Devastating effect of the molten lava in Pahoa,Hawaii | 2014-11-17 16:15

It was once a scenic holiday destination with luscious fields growing papaya fruit and anthurium plants.

But one slow-moving wave of charcoal black lava has crept across the Hawaiian town of Pahoa, obliterating acres of wildlife.

What's left is almost unrecognizable.

A series of before and after shots document the dramatic scale of Kilauea Mountain's devastating eruption on June 27.

It has taken more than four months for the searing molten rock to crawl down to civilization.

Despite issuing warnings and deploying emergency services to prepare for it, there is little preventative action a government can take in the face of lava.

Pahoa, the 'downtown' area of the agricultural Puna region, has the highest concentration of old buildings in Hawaii.

The area has been transformed from sugar cane fields and timber yards into luscious nurseries of exotic fruits and plants.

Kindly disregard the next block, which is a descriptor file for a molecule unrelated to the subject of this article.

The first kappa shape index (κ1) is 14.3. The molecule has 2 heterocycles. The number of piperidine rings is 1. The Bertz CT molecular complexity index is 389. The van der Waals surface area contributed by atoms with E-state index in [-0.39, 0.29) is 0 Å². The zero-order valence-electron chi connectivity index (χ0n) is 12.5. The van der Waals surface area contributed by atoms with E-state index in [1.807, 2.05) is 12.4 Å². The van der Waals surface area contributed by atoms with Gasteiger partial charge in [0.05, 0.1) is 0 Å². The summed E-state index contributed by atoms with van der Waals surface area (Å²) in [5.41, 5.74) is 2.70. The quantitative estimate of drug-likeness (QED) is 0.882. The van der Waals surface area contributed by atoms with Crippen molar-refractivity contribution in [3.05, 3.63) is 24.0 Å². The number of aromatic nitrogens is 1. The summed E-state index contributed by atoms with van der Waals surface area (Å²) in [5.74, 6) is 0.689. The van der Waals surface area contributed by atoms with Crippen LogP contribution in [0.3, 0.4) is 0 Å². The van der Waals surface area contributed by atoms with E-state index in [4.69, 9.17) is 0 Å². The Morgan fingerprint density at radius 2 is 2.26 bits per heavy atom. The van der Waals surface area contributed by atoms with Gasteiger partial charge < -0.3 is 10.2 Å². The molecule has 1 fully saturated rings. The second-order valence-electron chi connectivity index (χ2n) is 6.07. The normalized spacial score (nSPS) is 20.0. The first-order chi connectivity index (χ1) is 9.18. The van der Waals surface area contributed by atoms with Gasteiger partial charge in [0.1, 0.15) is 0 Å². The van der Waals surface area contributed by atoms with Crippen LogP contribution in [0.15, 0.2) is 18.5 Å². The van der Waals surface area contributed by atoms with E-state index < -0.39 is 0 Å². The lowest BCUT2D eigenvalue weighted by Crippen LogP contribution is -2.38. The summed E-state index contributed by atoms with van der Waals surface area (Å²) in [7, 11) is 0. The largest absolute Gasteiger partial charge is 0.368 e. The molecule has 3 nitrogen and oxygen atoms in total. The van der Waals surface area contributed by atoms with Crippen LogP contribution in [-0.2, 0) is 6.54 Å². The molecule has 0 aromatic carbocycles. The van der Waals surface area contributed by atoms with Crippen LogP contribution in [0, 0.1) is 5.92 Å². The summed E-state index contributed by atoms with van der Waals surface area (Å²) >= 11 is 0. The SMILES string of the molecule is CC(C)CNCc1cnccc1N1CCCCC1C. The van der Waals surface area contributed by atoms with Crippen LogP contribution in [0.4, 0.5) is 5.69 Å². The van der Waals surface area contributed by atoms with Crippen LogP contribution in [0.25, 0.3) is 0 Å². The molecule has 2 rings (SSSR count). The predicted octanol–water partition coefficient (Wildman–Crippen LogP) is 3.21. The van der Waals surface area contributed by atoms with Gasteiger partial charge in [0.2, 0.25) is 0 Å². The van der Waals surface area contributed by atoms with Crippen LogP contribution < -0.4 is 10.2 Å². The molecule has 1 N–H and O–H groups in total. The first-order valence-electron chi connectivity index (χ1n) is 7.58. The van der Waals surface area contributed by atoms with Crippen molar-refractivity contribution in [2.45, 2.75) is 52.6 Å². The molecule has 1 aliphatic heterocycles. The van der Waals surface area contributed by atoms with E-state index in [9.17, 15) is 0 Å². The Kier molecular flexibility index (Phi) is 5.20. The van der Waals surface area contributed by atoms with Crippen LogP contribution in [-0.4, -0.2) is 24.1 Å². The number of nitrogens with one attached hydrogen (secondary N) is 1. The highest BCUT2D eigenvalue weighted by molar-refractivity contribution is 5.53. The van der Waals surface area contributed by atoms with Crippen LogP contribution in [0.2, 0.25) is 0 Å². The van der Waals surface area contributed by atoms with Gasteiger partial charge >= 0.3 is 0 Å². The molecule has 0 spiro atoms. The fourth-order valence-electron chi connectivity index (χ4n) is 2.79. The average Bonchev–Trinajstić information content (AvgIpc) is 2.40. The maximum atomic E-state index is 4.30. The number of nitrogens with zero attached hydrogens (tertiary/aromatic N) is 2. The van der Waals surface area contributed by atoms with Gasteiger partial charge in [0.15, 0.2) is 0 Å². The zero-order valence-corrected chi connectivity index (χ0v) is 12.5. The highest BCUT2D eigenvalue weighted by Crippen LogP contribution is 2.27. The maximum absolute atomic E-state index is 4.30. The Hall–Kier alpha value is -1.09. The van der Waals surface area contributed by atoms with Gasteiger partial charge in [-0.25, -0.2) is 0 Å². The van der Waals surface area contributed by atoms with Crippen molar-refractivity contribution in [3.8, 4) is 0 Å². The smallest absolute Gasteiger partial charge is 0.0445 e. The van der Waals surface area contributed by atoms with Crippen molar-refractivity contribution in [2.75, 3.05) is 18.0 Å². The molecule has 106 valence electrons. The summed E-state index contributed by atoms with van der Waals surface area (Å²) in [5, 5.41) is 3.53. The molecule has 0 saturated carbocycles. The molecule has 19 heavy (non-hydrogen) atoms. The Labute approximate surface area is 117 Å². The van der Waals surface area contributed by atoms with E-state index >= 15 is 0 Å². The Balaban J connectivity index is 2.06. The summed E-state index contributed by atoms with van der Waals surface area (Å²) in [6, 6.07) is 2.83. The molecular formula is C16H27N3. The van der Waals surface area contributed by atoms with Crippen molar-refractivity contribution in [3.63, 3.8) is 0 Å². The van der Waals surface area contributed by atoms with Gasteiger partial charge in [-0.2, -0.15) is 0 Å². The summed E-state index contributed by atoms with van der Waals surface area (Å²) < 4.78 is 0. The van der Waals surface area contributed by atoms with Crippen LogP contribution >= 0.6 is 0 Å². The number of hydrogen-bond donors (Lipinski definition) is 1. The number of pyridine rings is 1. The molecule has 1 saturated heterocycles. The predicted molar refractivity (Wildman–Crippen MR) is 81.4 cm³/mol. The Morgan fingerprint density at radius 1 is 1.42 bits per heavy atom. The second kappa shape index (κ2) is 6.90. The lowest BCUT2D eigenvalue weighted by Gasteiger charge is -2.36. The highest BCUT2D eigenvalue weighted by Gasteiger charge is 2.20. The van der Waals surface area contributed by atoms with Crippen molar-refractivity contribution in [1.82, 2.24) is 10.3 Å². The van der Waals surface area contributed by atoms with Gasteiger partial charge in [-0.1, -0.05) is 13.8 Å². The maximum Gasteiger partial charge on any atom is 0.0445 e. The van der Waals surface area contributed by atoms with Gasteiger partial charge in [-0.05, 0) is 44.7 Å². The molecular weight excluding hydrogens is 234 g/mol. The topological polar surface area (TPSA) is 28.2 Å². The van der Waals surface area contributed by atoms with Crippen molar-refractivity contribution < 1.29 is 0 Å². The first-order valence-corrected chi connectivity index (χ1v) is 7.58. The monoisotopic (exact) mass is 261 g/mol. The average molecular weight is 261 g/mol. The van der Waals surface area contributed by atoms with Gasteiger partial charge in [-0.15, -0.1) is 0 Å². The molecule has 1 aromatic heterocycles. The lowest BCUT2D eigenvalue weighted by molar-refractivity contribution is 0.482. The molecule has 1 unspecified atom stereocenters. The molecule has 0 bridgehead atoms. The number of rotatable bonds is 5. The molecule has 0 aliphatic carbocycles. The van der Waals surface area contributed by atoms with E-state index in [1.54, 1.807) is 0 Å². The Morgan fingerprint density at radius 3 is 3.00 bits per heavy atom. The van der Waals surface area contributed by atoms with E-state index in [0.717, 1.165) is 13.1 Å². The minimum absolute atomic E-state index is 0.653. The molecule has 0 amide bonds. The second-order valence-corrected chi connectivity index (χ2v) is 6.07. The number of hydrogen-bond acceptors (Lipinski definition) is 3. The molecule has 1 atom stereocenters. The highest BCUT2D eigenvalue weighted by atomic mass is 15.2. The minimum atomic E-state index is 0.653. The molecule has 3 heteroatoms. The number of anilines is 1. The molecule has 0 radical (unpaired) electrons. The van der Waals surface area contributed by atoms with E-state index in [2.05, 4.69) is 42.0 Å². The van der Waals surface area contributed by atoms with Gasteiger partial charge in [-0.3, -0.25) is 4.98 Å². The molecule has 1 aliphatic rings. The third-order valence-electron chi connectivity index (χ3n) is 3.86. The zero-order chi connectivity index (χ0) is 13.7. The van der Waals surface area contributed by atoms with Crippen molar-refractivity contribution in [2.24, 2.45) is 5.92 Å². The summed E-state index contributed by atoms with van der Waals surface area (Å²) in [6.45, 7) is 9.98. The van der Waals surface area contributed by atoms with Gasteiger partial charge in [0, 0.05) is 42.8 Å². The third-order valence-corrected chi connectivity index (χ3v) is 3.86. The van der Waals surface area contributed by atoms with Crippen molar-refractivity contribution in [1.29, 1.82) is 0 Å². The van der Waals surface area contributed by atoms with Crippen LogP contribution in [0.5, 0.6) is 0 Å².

A key landmark in the district in the Lava Tree State Park, which is an ominous depiction of the devastating effects molten rock has had in the past.

The park was originally a vibrant rainforest.

But now, it is a collection of grey, hollow structures covered in moss.

On November 11, a breakout from the main flow claimed its first Hawaiian home, which had already been cleared out and abandoned by its Oregon-based owners.

People watched as the bungalow burned and lava swept across the vast green fields nearby.

Authorities have closed the main road through the town and fear the molten rock could cut off Highway 130, the key access point to get in and out of the district.

The main flow has not advanced since October 30, but officials warn breakouts are still active.

On Sunday morning, citizens were assured the lava looks set to miss homes and residential areas.

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